“Out of the rubble of the 2026 Coastal Earthquake, California has fared better in many ways than either its China or U.S. rivals, with cities like Los Angeles emerging as a true hope for the future. L.A. is supposedly transforming into an urban paradise where the chaotic and exploitative economic relationships of the past are being overhauled by a political movement based on environmental and economic justice. Or so our leaders claim.”
But into this utopia, a darkness has crept: an addictive drug called Euphoria that promises to keep its users young and beautiful for longer than a normal lifespan. Coveted by many, available to few, it is a drug that has just claimed the wife of a prominent District Attorney.
And while White is only looking for his next story, his next party, the next partner, he finds himself enlisted in a mission: find a cure for the Euphoria addiction and expose the biggest lie of all… its true purpose.
Author Ryan Hyatt has done a pretty nifty sleight-of-hand with this book. Initially setting it up as a sci-fi thriller with ecological undertones, he swiftly shifts into a hard-boiled detective story while still maintaining his razor-sharp eye for political conditions only a few steps removed from our current ones. His deft world building sets up a reality not that much different from our own [the current world, pushed just a few degrees to the extreme (“The Sovereign State of California,” The Eco-Socialist New Democratic Party are both particularly apt...)].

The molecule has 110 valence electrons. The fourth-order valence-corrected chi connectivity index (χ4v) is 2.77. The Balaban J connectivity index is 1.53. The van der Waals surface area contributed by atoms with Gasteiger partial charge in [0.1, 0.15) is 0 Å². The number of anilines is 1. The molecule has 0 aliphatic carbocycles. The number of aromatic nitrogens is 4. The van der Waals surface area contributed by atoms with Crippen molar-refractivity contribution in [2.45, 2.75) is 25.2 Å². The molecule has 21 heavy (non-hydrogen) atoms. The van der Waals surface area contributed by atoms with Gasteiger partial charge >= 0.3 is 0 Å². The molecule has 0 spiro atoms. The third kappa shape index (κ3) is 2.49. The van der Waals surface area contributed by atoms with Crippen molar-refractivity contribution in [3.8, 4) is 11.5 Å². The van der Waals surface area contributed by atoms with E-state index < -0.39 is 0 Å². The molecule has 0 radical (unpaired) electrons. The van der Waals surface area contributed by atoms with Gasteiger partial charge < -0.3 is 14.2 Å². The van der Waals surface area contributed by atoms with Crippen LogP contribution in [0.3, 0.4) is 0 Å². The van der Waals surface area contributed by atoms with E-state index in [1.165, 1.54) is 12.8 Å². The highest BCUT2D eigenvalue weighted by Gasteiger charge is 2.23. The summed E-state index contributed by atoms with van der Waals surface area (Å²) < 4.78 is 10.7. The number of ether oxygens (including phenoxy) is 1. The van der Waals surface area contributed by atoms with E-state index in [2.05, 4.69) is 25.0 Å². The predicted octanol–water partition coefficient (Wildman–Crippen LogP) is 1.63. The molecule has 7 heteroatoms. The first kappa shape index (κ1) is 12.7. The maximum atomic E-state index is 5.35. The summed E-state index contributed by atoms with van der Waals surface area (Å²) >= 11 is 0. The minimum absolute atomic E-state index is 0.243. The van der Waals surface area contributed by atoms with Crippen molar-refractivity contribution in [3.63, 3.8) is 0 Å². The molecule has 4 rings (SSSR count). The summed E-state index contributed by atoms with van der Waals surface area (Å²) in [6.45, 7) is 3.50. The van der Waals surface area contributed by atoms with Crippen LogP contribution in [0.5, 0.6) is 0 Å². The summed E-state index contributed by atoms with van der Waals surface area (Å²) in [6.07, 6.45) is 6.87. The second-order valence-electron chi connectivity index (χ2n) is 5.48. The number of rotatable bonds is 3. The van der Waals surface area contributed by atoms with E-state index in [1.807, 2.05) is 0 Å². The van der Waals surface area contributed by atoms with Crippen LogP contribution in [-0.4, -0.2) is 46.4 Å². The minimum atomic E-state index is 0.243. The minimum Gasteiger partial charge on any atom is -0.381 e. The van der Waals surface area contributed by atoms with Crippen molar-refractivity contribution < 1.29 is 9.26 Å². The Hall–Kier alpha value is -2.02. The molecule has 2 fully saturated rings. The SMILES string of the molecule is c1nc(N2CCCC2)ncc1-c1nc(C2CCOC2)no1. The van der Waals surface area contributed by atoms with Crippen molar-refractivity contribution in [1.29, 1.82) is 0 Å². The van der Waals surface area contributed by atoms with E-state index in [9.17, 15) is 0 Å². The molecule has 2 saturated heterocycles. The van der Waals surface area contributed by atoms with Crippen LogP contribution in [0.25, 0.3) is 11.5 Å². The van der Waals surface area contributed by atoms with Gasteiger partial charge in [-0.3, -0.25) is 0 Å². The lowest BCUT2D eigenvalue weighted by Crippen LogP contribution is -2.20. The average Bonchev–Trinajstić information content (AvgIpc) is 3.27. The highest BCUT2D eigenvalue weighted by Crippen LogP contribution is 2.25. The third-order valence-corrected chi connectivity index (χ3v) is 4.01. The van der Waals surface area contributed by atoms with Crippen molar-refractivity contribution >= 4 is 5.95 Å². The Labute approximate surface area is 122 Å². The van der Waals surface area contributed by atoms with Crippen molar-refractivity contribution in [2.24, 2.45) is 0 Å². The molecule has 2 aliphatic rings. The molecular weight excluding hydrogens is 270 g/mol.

It’s always been a by-product of good sci-fi to comment on the current world, and Hyatt takes that task and runs hard with it, commenting on politics, human nature, greed, eco-socialism, sociology and sexuality, all the while keeping the story brisk and interesting.
I can’t help but thinking of William Gibson’s cyberpunk novels when reading this. Both have that same sense of a world not too far from our own, but Hyatt also infuses his novel with the sensibilities of a Chuck Palahniuk fever dream, then twists it back into something pulpy and period. You can imagine Raymond Chandler writing this book after a viewing of The Matrix and a hit of Mescaline.
If you’re comfortable with such unique genre-meshing, you’d do well to pick up Stay Younger Longer. It’s both a great summer read and a potentially chilling version of the future we face every day.
VERDICT: FIVE Gravity-Resistant Surfboards out of FIVE